These are almost exclusively internal generally speaking, this material is quite limpid. Provided one can find the right direction, thin (noncrystallographically oriented) curved lines, characteristic of growth by deposition of successive layers of molten material, will be visible under a lens, or better still a microscope, and sometimes, small gas bubbles and "swarms" of minute, opaque foreign bodies (unmelted alumina powder) can be seen. In the past, a network of internal cracks was sometimes produced by a sudden change of temperature to compensate for the suspicious absence of inclusions. The resulting stones appeared vaguely similar to some natural rubies with numerous inclusions.

Synthetic star sapphireCost


Extremely low, bearing no relation to that of their natural counterparts; in fact, most of the cost of ordinary synthetic rubies is in the cutting. The rare synthetic rubies produced by the flux melt or hydrothermal processes are much more expensive, costing little less than the better secondary gems. Hence, manufacture of these is not normally economical. But given their resemblance to natural stones and the possibility of some of them being sold as "good," there is a market for them. While sale of these stones invariably starts out perfectly above board, it sometimes ends in a highly profitable fraud after a few changes of hands, because of the high value of natural rubies of similar characteristics.

Synthetic sapphire



Production of this synthetic gem started a few years later than ruby, greater difficulties being encountered in reproducing the color.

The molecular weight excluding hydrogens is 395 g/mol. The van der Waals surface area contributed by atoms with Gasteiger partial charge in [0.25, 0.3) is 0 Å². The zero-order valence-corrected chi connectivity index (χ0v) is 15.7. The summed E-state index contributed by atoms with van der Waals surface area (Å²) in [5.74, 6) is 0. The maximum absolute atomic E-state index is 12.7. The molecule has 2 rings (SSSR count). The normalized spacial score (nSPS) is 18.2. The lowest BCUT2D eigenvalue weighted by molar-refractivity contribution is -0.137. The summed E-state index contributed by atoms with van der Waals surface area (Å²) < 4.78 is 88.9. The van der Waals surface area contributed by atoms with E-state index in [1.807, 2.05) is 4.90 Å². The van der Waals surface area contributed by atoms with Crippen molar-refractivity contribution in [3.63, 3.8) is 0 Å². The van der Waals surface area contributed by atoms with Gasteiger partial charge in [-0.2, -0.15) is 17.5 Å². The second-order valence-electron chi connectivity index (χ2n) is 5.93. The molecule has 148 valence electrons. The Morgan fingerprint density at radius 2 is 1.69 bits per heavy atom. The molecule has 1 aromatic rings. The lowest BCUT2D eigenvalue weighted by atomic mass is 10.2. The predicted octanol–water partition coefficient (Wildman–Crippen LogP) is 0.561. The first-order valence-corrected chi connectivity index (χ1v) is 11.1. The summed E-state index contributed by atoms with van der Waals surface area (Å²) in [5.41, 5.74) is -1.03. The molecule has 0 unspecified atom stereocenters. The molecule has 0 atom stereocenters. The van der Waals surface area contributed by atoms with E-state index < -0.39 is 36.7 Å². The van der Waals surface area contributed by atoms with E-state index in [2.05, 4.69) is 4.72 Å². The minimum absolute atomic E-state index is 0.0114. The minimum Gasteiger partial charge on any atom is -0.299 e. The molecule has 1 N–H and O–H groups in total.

Appearance


The color of medium-light faceted stones often looks darker at the edges, due to an optical effect. It may also be colder and grayer than natural sapphires. It is cut into all the shapes used for the natural stones, both faceted and cabochon. The cabochon cut is, in fact, the one that best suits it. Synthetic sapphires cut en cabochon are the most convincing and hardest to distinguish from natural stones.

 

Distinctive features

Pink synthetic corundum
The color, sometimes with an un-usual shade and color zoning, and the absence of blue-green pleochroism may distinguish synthetic sapphire from some, but not all, natural sapphires, given their variability. Here, too, the main distinctive features are internal and only visible under a lens or microscope: broad band’s rep-resenting curved growth lines emphasized by a different depth of color are much more clearly visible than those of synthetic rubies if the stone is examined against the light. Sometimes gas bubbles and minute foreign bodies either separately or in swarm follow the growth curves. Cost As with synthetic ruby, the cost is very low and mainly accounted for by the cutting process. 

Appearance

YELLOW  SYNTHETIC CORUNDUM

The varieties most often seen are colorless, pink, various shades of yellow including brown- or orange-yellow, and violet. Rarer are gray-green stones that turn reddish in artificial light. The colorless variety was used in the past to imitate diamond; the pink is a good imitation of pink sapphire; the yellows have mainly been used to imitate topaz, although they are not very similar; and the amethyst violet variety is normally for some inexplicable reason called synthetic alexandrite, despite the fact that it looks quite different from alexandrite chrysobery The variety which changes color is intended to be an imitation of alexandrite, but it is not a very convincing one. These stones are given more or less all the types of cut used for colored stones, particularly those they are designed to imitate.        
 Writer-Kennie Lyman